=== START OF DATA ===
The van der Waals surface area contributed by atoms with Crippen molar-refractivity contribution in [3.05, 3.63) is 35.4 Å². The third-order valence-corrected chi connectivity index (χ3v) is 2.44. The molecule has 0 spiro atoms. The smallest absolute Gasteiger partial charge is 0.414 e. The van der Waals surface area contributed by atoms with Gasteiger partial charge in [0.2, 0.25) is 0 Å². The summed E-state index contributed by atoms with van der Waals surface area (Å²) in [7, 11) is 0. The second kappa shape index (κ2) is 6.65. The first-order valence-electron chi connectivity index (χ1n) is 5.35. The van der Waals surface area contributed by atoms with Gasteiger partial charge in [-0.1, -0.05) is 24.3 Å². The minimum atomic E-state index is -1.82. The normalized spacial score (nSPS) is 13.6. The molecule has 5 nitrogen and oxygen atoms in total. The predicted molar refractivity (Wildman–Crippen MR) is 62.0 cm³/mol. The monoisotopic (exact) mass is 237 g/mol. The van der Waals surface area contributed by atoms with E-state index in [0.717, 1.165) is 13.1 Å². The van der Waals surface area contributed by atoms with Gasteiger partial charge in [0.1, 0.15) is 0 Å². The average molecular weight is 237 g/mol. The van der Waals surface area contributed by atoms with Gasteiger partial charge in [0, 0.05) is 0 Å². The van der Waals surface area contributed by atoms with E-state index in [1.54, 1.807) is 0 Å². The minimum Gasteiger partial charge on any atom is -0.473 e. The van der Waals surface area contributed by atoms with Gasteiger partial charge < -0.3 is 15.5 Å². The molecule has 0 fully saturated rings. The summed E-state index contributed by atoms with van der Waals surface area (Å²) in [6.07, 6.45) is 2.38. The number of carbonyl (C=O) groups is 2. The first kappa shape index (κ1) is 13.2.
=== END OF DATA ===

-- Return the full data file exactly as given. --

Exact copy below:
The van der Waals surface area contributed by atoms with Crippen molar-refractivity contribution in [3.05, 3.63) is 35.4 Å². The third-order valence-corrected chi connectivity index (χ3v) is 2.44. The molecule has 0 spiro atoms. The smallest absolute Gasteiger partial charge is 0.414 e. The van der Waals surface area contributed by atoms with Gasteiger partial charge in [0.2, 0.25) is 0 Å². The summed E-state index contributed by atoms with van der Waals surface area (Å²) in [7, 11) is 0. The second kappa shape index (κ2) is 6.65. The first-order valence-electron chi connectivity index (χ1n) is 5.35. The van der Waals surface area contributed by atoms with Gasteiger partial charge in [-0.1, -0.05) is 24.3 Å². The minimum atomic E-state index is -1.82. The normalized spacial score (nSPS) is 13.6. The molecule has 5 nitrogen and oxygen atoms in total. The predicted molar refractivity (Wildman–Crippen MR) is 62.0 cm³/mol. The monoisotopic (exact) mass is 237 g/mol. The van der Waals surface area contributed by atoms with E-state index in [0.717, 1.165) is 13.1 Å². The van der Waals surface area contributed by atoms with Gasteiger partial charge in [0.1, 0.15) is 0 Å². The average molecular weight is 237 g/mol. The van der Waals surface area contributed by atoms with Gasteiger partial charge in [0, 0.05) is 0 Å². The van der Waals surface area contributed by atoms with E-state index in [1.54, 1.807) is 0 Å². The minimum Gasteiger partial charge on any atom is -0.473 e. The van der Waals surface area contributed by atoms with Gasteiger partial charge < -0.3 is 15.5 Å². The molecule has 0 fully saturated rings. The summed E-state index contributed by atoms with van der Waals surface area (Å²) in [6.07, 6.45) is 2.38. The number of carbonyl (C=O) groups is 2. The first kappa shape index (κ1) is 13.2.